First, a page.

That was seven years ago.

As a result of my training with Pia and Terry, I have gained a systematic, easy to understand, step-by-step pathway to help couples and families understand what thinking and behavior trips them up relationally. If they are serious about change and healing, with RLT they can learn to love and understand themselves and their partner, as well as learn to identify self-defeating behaviors and employ healthy alternatives.

RLT also provides normalizing insights like: the Three Stages of Coupledom (the Honeymoon, the Raw Deal, and the Real Deal), and that all relationships are constantly shifting between harmony, disharmony and repair.  Fundamentally, RLT is based on the idea that relational skills are teachable and learnable.

RLT has been a boon to my personal life and my professional life. I teach it, and I live it.

The couples I treat love the clarity. The “less-than” person in the relationship loves the support because they get someone (me, the therapist) who is on their side to call their “better-than” mate down from his/her overtly toxic high horse. Believe it or not, the grandiose, “better-than” mate likes it too because RLT does not assume that the “less-than” partner is all that innocent in the equation. Instead, this person has work to do to clean up their own passive toxic behavior.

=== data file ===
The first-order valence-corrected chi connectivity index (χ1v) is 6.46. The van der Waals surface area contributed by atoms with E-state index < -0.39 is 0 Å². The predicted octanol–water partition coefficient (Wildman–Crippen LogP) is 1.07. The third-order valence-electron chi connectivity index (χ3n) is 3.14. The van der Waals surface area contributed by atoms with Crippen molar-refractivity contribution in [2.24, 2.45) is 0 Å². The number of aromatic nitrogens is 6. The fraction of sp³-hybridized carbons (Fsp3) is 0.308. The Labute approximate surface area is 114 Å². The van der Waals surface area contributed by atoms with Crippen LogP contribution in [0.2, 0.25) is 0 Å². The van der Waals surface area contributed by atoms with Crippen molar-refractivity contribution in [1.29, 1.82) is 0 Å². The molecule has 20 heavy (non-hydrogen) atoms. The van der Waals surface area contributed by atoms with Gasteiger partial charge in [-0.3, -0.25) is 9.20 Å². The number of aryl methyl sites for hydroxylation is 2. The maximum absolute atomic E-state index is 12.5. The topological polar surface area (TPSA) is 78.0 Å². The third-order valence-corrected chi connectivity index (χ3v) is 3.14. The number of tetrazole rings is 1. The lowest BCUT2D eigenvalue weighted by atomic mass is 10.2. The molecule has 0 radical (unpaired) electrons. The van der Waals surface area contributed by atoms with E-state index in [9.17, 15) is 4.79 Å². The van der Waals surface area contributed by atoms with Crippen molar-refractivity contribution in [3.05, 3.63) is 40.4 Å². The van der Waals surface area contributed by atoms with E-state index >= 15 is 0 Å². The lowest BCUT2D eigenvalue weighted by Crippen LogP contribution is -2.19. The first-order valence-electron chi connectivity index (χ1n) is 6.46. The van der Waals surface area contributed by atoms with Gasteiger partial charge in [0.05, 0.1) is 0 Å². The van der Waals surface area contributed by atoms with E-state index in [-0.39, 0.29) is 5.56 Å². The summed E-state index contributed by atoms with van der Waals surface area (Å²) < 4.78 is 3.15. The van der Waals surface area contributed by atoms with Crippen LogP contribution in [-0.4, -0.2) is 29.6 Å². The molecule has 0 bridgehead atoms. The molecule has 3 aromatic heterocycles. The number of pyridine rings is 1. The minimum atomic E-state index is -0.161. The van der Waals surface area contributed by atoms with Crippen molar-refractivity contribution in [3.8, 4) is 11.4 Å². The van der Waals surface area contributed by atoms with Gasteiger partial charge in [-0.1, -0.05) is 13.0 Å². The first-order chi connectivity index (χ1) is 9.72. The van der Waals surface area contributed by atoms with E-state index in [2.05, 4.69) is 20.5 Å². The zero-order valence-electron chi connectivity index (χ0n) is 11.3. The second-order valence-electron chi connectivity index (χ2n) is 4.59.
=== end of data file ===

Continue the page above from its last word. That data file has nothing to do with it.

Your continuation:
No one is innocent in these powerful couple dynamics, they are just playing out immature relational behaviors that were usually modeled as they were growing up. I find that most people are hungry for the connection that Relational Life Therapy teaches.

Finally, there is a cure for the relationship killer we know as contempt.

Tit for Tat

Tit for Tat sounds something like this.

“You are cranky,” I say.

“So are you,” he says.

(Both are hurting and complaining)


“Sweetheart, would you mind putting your dirty clothes in the laundry hamper at night. I hate tripping over them in the dark on the way to the bathroom when I have to pee in the middle of the night.”

When one has a complaint, no matter how deftly crafted: right words, even paced slowly, carefully, with the best guessed timing may be met by:

“Well, You……..”

Fill in the blanks.

Your mate feels like an oily duck. Nothing sticks. It all rolls off.

Infuriating! Your angry mind goes to labels, “Prick!” “Bitch!”

Irresponsible you think.

Most of us have a tendency to ward off complaints or criticism with a counter attack:  Tit for Tat, which is a serious relational problem.

Weakened with low self-esteem, tit for tat is a form of retaliation. It signals we are not feeling very good about ourselves or about the relationship.

The egoic thinking of self-preservation is running the show. We are usually in what I call our ‘survivor self’ when we retort like this. Our survivor self is a kid self with the maturity of about 6-18 years old that only cares about ourselves. In this state our thinking is more primitive, less mature. It correlates to a part of our brain that Stan Tatkin has coined the “Primitive”.